“Gentleman's Agreement” won three Academy Awards for Best Picture, Best Director and Best Supporting Actress Celeste Holm.
After WWII, the climate seemed right for producers and studio heads such as Fox' Darryl F. Zanuck to seek out properties with socially conscious themes, perhaps because after producing a spate of action-oriented war films that pitted one country against another, it seemed natural to turn to more common ground and dramatize some home-grown problems. Not that anti-Semitism was a new problem, but while some on the DVD's commentary track argue "Gentleman's Agreement" ignores Europe's persecution of Jews during the war, the ploy gives the problem a more local focus, dramatizing anti-Semitism in New York City and its suburbs while the more exotic and detailed Nuremberg trials played on TV.
Based on a best-selling novel by Laura Z. Hobson, "Gentleman's Agreement" was adapted by one of Broadway's top playwrights, Moss Hart, and directed by newcomer Elia Kazan. The DVD's commentary track assembles segments by supporting actresses June Havoc and Celeste Holm, with a largely continuous contribution from TIME magazine film critic Richard Schikel. The results often play like breezy anecdotes, with occasional punchlines from the ladies, such as the history of Kazan's nickname, "Gadge" (for "Gadget"), which Havoc pretty much uses throughout her recollections.
While not overly detailed - a bit surprising, since Schikel directed a documentary on Elia Kazan - there's some decent background on the film's director and cast, and Schickel's real strengths lie in his familiarity with the director's work, placing the film in its historical context as a risky studio venture, and his personal observations on Gregory Peck's interpretation of a crusading journalist. Peck's a bit too serious for Schickel (even Holm admits the actor lacked a sense of humour during filming), but the film's magazine and writer depictions are pretty accurate for the time, including corporate attitudes towards hiring Jews and visible minorities. Schickel also picks apart Hart's screenplay, complimenting several intimate family and couple exchanges, and citing wryly several chunks of "message" dialogue which reveal the screenwriter's theatrical roots. Though the film and its message of tolerance has aged very well, Schikel's preoccupation with Hart's "stiff dialogue" becomes quite funny, and you realize how good casting can make problem dialogue just breeze on by.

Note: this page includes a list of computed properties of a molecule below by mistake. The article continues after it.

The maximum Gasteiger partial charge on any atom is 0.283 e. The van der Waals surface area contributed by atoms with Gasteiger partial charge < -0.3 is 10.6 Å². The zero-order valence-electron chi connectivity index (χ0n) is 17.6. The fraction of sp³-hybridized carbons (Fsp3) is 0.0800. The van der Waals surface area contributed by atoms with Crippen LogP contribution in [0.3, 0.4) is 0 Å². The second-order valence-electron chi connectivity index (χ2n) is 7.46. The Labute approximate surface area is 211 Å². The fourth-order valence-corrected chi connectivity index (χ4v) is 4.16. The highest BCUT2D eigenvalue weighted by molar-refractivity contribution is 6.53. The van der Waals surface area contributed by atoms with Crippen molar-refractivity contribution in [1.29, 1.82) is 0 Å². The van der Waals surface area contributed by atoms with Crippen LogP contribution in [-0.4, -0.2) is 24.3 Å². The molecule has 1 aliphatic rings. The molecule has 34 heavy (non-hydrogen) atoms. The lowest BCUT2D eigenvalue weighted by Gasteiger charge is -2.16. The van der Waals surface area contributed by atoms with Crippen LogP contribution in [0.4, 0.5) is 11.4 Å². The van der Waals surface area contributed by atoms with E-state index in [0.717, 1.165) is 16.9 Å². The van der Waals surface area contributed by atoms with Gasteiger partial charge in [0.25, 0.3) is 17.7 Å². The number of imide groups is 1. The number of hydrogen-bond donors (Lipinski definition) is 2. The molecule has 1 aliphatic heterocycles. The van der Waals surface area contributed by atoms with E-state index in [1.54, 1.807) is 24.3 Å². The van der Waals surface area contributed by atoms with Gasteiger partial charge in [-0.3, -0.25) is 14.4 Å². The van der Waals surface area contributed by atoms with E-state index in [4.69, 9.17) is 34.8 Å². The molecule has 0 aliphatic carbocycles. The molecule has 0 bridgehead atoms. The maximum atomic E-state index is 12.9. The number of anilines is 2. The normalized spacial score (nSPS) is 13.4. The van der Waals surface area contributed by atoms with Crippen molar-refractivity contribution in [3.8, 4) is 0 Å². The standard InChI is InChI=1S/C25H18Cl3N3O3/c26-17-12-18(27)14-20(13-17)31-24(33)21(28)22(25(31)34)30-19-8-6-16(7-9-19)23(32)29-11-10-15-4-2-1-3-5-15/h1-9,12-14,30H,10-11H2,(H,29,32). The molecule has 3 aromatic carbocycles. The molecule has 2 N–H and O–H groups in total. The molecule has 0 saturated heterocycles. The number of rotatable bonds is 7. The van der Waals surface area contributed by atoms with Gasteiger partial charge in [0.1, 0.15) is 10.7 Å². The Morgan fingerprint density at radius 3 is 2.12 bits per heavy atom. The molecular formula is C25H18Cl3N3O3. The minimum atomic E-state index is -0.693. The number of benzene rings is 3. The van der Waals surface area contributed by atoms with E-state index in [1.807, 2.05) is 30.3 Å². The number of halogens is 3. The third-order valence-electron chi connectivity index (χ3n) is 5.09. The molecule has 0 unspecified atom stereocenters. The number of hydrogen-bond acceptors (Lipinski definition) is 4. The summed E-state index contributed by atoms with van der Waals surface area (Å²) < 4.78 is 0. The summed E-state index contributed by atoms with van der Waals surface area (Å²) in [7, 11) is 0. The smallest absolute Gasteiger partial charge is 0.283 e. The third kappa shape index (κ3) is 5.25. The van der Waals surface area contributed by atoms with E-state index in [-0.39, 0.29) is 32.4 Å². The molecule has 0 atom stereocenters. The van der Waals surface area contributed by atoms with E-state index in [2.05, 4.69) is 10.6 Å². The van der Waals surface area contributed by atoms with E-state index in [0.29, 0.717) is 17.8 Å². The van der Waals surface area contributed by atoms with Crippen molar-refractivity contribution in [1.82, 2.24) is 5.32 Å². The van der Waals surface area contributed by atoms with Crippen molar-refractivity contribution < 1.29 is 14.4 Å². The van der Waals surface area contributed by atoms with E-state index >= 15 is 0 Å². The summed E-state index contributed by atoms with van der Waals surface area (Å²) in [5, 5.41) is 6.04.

An episode of "Backstory" adds some depth to the film's history, particularly the Communist witch hunts that resulted in the blacklisting of actors Anne Revere and Albert Dekker, damaged John Garfield's career, and blacklisted director Kazan. Seen in a more recent interview, Kazan's still tough, sports a punchy New Yorker timbre, and remains unrepentant regarding his eventual naming of names after himself becoming part of the blacklisted "Hollywood Ten."
As with other entries in Fox' Oscar series, this DVD includes some archival goodies, such as 2 Movietone News shorts - the first covering the 1947 Oscar Awards (with Zanuck and Holm, along with fellow winners Ronald Coleman, Loretta Young, and "Now I know there's a Santa Claus" Edmund Gwenn); and the second short, where Bob Hope honors Zanuck and Gregory Peck each with Look Magazine Awards.
There's also a generous still gallery - featuring production and publicity stills - and the film's trailer, which incorporates some of the Oscar footage.
Although "All About Eve" and "How Green Was My Valley" each received heavy restoration work, Fox used a clean print of "Gentleman's Agreement," which has minor scratches and a few patches of variable grain density in spots. Director Kazan went for a more realistic style - using slower pacing, and decorating his scenes with effective character nuances - and restricted any original score to the film's main and end credits, and the 2.0 pseudo-stereo mix merely adds some treble to the original mono optical track.
© 2003 Mark R. Hasan